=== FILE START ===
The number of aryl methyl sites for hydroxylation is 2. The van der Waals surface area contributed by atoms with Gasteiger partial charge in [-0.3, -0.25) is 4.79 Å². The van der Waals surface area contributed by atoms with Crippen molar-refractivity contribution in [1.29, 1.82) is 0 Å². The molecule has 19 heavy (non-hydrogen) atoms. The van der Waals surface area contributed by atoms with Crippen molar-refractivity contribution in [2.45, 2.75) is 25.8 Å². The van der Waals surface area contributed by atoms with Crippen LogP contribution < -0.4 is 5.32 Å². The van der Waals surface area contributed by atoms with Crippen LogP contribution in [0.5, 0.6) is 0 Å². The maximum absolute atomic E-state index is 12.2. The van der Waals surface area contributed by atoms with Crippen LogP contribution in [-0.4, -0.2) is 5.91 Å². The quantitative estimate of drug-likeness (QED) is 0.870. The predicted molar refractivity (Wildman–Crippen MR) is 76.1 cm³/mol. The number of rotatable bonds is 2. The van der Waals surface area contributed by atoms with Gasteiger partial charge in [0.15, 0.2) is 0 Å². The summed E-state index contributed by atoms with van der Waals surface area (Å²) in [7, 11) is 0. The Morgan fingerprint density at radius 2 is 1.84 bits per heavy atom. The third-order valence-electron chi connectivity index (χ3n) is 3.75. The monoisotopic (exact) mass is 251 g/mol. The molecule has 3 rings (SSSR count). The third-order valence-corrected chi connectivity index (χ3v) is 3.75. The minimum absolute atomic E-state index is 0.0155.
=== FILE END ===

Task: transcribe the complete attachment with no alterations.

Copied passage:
The number of aryl methyl sites for hydroxylation is 2. The van der Waals surface area contributed by atoms with Gasteiger partial charge in [-0.3, -0.25) is 4.79 Å². The van der Waals surface area contributed by atoms with Crippen molar-refractivity contribution in [1.29, 1.82) is 0 Å². The molecule has 19 heavy (non-hydrogen) atoms. The van der Waals surface area contributed by atoms with Crippen molar-refractivity contribution in [2.45, 2.75) is 25.8 Å². The van der Waals surface area contributed by atoms with Crippen LogP contribution < -0.4 is 5.32 Å². The van der Waals surface area contributed by atoms with Crippen LogP contribution in [0.5, 0.6) is 0 Å². The maximum absolute atomic E-state index is 12.2. The van der Waals surface area contributed by atoms with Crippen LogP contribution in [-0.4, -0.2) is 5.91 Å². The quantitative estimate of drug-likeness (QED) is 0.870. The predicted molar refractivity (Wildman–Crippen MR) is 76.1 cm³/mol. The number of rotatable bonds is 2. The van der Waals surface area contributed by atoms with Gasteiger partial charge in [0.15, 0.2) is 0 Å². The summed E-state index contributed by atoms with van der Waals surface area (Å²) in [7, 11) is 0. The Morgan fingerprint density at radius 2 is 1.84 bits per heavy atom. The third-order valence-electron chi connectivity index (χ3n) is 3.75. The monoisotopic (exact) mass is 251 g/mol. The molecule has 3 rings (SSSR count). The third-order valence-corrected chi connectivity index (χ3v) is 3.75. The minimum absolute atomic E-state index is 0.0155.